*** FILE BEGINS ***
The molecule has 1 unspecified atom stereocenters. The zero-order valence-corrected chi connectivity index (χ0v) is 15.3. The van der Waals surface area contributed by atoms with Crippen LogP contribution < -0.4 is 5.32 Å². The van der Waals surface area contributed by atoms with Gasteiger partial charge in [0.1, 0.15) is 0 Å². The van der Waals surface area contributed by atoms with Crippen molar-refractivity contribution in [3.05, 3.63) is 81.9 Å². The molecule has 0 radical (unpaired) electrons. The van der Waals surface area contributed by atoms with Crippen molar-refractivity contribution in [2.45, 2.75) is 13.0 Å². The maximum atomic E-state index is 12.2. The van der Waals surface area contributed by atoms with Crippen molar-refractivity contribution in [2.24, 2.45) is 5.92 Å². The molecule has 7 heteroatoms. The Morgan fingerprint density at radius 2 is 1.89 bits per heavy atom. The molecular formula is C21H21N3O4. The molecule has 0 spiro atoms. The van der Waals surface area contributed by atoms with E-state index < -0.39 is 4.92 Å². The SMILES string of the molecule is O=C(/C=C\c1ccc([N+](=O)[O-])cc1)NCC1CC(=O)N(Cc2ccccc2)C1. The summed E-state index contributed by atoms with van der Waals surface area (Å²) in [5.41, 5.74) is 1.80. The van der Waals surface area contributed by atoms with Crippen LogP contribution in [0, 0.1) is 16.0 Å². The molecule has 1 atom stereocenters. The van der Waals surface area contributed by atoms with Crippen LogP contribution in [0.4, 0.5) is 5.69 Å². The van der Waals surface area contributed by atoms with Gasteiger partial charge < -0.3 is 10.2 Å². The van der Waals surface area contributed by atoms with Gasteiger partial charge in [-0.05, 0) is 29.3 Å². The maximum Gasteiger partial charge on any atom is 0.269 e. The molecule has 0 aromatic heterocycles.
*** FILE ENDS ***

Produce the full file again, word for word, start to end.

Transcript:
The molecule has 1 unspecified atom stereocenters. The zero-order valence-corrected chi connectivity index (χ0v) is 15.3. The van der Waals surface area contributed by atoms with Crippen LogP contribution < -0.4 is 5.32 Å². The van der Waals surface area contributed by atoms with Gasteiger partial charge in [0.1, 0.15) is 0 Å². The van der Waals surface area contributed by atoms with Crippen molar-refractivity contribution in [3.05, 3.63) is 81.9 Å². The molecule has 0 radical (unpaired) electrons. The van der Waals surface area contributed by atoms with Crippen molar-refractivity contribution in [2.45, 2.75) is 13.0 Å². The maximum atomic E-state index is 12.2. The van der Waals surface area contributed by atoms with Crippen molar-refractivity contribution in [2.24, 2.45) is 5.92 Å². The molecule has 7 heteroatoms. The Morgan fingerprint density at radius 2 is 1.89 bits per heavy atom. The molecular formula is C21H21N3O4. The molecule has 0 spiro atoms. The van der Waals surface area contributed by atoms with E-state index < -0.39 is 4.92 Å². The SMILES string of the molecule is O=C(/C=C\c1ccc([N+](=O)[O-])cc1)NCC1CC(=O)N(Cc2ccccc2)C1. The summed E-state index contributed by atoms with van der Waals surface area (Å²) in [5.41, 5.74) is 1.80. The van der Waals surface area contributed by atoms with Crippen LogP contribution in [0, 0.1) is 16.0 Å². The molecule has 1 atom stereocenters. The van der Waals surface area contributed by atoms with Crippen LogP contribution in [0.4, 0.5) is 5.69 Å². The van der Waals surface area contributed by atoms with Gasteiger partial charge < -0.3 is 10.2 Å². The van der Waals surface area contributed by atoms with Gasteiger partial charge in [-0.05, 0) is 29.3 Å². The maximum Gasteiger partial charge on any atom is 0.269 e. The molecule has 0 aromatic heterocycles.